4. Unnecessary snacking leads to weight gain.

Thirty years ago, kids ate one snack a day. Now, they are trending toward three snacks, resulting in an additional 200+ calories a day. Children in states with laws that restrict the sale of unhealthy snack foods and beverages in school gained less weight over a three-year period than those living in states with no such policies.

Hopeful Hint: Your home is where your child most likely eats the majority of his or her meals and snacks, so it is vital that your kitchen is stocked with healthy choices and treats. Follow these hints:

  • Don’t ban sweets entirely. While many kids’ sugar consumption exceeds healthy limits, having a no sweets rule is an invitation for cravings and overindulging when given the chance. Instead, limit the amount of cookies, candies, etc. your child eats, and introduce fruit-based snacks.
  • Limit juice and soda. Soft drinks are loaded with sugar—empty calories that don’t do anything healthy for your child. Many juices aren’t any better. Instead, offer your child sparkling water with a twist of lime, fresh mint or a splash of fruit juice.
  • Keep snacks small. Don’t turn snacks into a meal. Limit them to 100-150 calories.

5. The risk for health issues are higher in children with obesity.

  • Heart disease: Seventy percent of obese youth had at least one risk factor for cardiovascular disease, such as high cholesterol or high blood pressure. Researchers predict that, if current adolescent obesity rates continue, there will be more than 100,000 additional cases of coronary heart disease attributable to obesity by the year 2035.
  • Asthma: Being overweight or obese is associated with a 52 percent increased risk of a new diagnosis of asthma among children.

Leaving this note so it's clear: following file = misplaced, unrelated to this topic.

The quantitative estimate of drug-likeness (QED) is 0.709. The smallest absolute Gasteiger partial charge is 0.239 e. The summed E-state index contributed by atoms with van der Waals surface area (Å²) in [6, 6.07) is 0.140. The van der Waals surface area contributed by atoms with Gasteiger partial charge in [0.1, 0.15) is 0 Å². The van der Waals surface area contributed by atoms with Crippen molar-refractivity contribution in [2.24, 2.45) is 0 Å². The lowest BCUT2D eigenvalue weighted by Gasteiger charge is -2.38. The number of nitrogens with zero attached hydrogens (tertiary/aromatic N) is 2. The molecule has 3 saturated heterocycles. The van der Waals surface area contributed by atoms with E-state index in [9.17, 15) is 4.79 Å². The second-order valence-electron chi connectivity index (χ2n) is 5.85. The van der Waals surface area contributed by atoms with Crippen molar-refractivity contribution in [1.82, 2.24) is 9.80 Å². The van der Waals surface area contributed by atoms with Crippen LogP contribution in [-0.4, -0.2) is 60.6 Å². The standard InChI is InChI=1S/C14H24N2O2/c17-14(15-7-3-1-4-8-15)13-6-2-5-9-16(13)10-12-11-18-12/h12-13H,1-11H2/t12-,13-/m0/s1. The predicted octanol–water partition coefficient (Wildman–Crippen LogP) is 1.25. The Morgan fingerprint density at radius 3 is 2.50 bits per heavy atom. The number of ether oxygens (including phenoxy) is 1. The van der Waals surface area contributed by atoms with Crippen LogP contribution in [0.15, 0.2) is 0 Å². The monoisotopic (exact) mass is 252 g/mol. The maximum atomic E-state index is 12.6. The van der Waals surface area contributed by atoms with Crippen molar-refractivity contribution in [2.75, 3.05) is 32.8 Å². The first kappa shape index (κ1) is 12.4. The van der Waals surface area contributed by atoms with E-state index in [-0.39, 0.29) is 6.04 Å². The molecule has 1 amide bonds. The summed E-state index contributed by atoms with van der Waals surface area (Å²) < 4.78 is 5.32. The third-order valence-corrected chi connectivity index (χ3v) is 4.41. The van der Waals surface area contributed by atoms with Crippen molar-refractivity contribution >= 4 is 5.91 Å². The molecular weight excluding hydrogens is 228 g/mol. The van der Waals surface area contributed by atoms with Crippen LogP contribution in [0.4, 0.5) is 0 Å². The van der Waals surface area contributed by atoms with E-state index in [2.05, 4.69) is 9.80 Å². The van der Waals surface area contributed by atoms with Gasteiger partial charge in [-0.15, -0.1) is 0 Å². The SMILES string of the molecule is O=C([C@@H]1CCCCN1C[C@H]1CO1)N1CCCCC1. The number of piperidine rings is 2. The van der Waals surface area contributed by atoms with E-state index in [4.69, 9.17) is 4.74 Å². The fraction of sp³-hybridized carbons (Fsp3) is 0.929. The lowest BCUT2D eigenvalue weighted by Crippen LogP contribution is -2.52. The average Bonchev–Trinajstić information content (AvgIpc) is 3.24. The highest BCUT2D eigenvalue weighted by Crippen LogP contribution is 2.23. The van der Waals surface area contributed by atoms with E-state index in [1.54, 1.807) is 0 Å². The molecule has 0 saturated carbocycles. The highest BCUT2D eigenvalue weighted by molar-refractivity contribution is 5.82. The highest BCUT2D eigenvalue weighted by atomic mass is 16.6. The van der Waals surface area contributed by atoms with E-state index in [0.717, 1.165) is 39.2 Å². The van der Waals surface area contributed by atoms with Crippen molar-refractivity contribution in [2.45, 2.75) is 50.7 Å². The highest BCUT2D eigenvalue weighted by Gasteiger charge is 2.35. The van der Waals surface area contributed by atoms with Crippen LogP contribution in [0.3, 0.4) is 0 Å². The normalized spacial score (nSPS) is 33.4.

• Diabetes: Forty-five percent of children with type 2 diabetes were diagnosed due to being obese or overweight.

Hopeful Hint: You can make a huge impact on your children’s health by being involved with the details of their lives. Defy busy schedules and make face-time with your kids a priority. Treat it like a meeting and schedule the time on your calendar to ensure you stick to it. Spending quality time with your kids can also provide the self-esteem boost they need to make a positive change.

6. Healthcare costs skyrocket.

Did you know healthcare expenses directly related to childhood obesity are $14 billion every year? If obesity rates continue on their current pace, by 2030, medical costs associated with treating preventable obesity-related diseases are estimated to increase by $48 to $66 billion per year in the United States.

Hopeful Hint: There are no easy options when it comes to tackling childhood weight problems and obesity. Weight-loss surgery and medications are rarely recommended for children and adolescents. If you have changed your family’s eating and physical activity habits and your child has not reached a healthy weight, or if your doctor determines that your child’s health or emotional well-being is at risk because of his or her weight, you may want to consider a weight-control program.

Altru’s Healthy N Fit Kids and Families program can offer the education and hands-on support needed to make long-lasting change. With registered dietitians and health & wellness specialists on our team, the approach is comprehensive and fun for both kids and their families.


American Heart Association: Preventing Childhood Obesity: Tips for Parents and Caretakers
CDC: Childhood Obesity Facts